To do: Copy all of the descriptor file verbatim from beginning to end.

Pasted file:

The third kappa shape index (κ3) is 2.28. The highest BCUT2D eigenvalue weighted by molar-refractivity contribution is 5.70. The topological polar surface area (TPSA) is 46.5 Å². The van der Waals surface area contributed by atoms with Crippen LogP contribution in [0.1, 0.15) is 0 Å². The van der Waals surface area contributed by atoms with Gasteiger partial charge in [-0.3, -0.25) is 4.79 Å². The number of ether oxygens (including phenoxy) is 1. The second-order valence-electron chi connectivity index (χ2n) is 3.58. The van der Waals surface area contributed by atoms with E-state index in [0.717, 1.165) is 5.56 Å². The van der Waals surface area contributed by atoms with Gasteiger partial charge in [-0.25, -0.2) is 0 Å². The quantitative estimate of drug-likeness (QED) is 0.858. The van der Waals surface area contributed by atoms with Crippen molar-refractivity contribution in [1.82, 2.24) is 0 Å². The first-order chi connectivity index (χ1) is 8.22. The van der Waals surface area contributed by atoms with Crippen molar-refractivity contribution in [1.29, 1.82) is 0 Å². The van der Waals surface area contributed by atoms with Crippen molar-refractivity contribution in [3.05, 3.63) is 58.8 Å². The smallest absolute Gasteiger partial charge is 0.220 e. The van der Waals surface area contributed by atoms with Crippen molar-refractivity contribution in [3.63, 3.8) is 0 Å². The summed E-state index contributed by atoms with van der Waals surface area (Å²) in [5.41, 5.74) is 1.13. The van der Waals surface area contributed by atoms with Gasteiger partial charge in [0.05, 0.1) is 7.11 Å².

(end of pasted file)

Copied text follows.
The third kappa shape index (κ3) is 2.28. The highest BCUT2D eigenvalue weighted by molar-refractivity contribution is 5.70. The topological polar surface area (TPSA) is 46.5 Å². The van der Waals surface area contributed by atoms with Crippen LogP contribution in [0.1, 0.15) is 0 Å². The van der Waals surface area contributed by atoms with Gasteiger partial charge in [-0.3, -0.25) is 4.79 Å². The number of ether oxygens (including phenoxy) is 1. The second-order valence-electron chi connectivity index (χ2n) is 3.58. The van der Waals surface area contributed by atoms with E-state index in [0.717, 1.165) is 5.56 Å². The van der Waals surface area contributed by atoms with Gasteiger partial charge in [-0.25, -0.2) is 0 Å². The quantitative estimate of drug-likeness (QED) is 0.858. The van der Waals surface area contributed by atoms with Crippen molar-refractivity contribution in [1.82, 2.24) is 0 Å². The first-order chi connectivity index (χ1) is 8.22. The van der Waals surface area contributed by atoms with Crippen molar-refractivity contribution in [1.29, 1.82) is 0 Å². The van der Waals surface area contributed by atoms with Crippen molar-refractivity contribution in [3.05, 3.63) is 58.8 Å². The smallest absolute Gasteiger partial charge is 0.220 e. The van der Waals surface area contributed by atoms with Crippen molar-refractivity contribution in [3.63, 3.8) is 0 Å². The summed E-state index contributed by atoms with van der Waals surface area (Å²) in [5.41, 5.74) is 1.13. The van der Waals surface area contributed by atoms with Gasteiger partial charge in [0.05, 0.1) is 7.11 Å².